Metabolic Syndrome, Obesity, and Mortality

Impact of cardiorespiratory fitness

  1. Peter T. Katzmarzyk, PHD12,
  2. Timothy S. Church, MD, PHD3,
  3. Ian Janssen, PHD12,
  4. Robert Ross, PHD14 and
  5. Steven N. Blair, PED3
  1. 1School of Physical and Health Education, Queen’s University, Kingston, Ontario, Canada
  2. 2Department of Community Health and Epidemiology, Queen’s University, Kingston, Ontario, Canada
  3. 3Centers for Integrated Health Research, The Cooper Institute, Dallas, Texas
  4. 4Division of Endocrinology and Metabolism, Queen’s University, Kingston, Ontario, Canada
  1. Address correspondence and reprint requests to Peter Katzmarzyk, School of Physical and Health Education, Queen’s University, Kingston, Ontario K7L 3N6. E-mail: katzmarz{at}post.queensu.ca

Abstract

OBJECTIVE—To determine in normal weight, overweight, and obese men the risk of all-cause and cardiovascular disease (CVD) mortality associated with the metabolic syndrome (MetS) and the influence of cardiorespiratory fitness (CRF).

RESEARCH DESIGN AND METHODS—This observational cohort study included 19,173 men who underwent a clinical examination, including a maximal exercise test. MetS was defined according to National Cholesterol Education Program guidelines.

RESULTS—At baseline 19.5% of the men had MetS. The ORs of the metabolic syndrome at baseline were 4.7 (95% CI 4.2–5.3) in overweight and 30.6 (26.7–35.0) in obese men compared with normal weight men. A total of 477 deaths (160 CVD) occurred in 10.2 years of follow-up. The risks of all-cause mortality were 1.11 (0.75–1.17) in normal weight, 1.09 (0.82–1.47) in overweight, and 1.55 (1.14–2.11) in obese men with MetS compared with normal weight healthy men. The corresponding risks for CVD mortality were 2.06 (0.92–4.63) in normal weight, 1.80 (1.10–2.97) in overweight, and 2.83 (1.70–4.72) in obese men with the MetS compared with normal weight healthy men. After the inclusion of CRF in the model, the risks associated with obesity and MetS were no longer significant.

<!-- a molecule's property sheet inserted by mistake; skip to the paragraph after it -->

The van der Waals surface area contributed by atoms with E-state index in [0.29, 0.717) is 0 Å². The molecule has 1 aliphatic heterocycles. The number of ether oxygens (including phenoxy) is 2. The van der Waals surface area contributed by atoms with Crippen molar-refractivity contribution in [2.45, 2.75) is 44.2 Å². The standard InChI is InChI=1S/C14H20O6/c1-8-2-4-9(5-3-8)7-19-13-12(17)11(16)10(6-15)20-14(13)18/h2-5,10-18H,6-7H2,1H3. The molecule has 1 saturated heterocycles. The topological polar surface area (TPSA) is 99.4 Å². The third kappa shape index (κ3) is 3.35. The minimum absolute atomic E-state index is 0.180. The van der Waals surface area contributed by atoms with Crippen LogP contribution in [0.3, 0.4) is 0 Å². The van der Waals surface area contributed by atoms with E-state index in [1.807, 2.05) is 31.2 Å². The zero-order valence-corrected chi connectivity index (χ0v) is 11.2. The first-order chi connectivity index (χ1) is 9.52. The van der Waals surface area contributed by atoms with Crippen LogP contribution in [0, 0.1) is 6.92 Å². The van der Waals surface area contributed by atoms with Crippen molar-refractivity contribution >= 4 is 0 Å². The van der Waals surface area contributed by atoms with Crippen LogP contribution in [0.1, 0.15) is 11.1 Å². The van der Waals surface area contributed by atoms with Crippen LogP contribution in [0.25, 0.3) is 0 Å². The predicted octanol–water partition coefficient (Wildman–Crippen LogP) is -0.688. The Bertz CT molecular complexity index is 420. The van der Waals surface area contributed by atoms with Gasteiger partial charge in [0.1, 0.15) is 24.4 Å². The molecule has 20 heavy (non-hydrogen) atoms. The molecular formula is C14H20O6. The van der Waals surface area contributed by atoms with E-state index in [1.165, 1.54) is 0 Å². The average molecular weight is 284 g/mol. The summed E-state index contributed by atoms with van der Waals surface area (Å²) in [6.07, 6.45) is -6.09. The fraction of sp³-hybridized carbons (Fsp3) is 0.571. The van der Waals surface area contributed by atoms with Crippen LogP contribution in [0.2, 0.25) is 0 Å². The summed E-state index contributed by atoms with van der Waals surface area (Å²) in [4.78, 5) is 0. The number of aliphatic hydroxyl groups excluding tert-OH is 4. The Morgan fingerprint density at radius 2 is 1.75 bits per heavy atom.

CONCLUSIONS—Obesity and MetS are associated with an increased risk of all-cause and CVD mortality; however; these risks were largely explained by CRF.

Footnotes

  • A table elsewhere in this issue shows conventional and Système International (SI) units and conversion factors for many substances.

    • Accepted November 5, 2004.
    • Received July 14, 2004.
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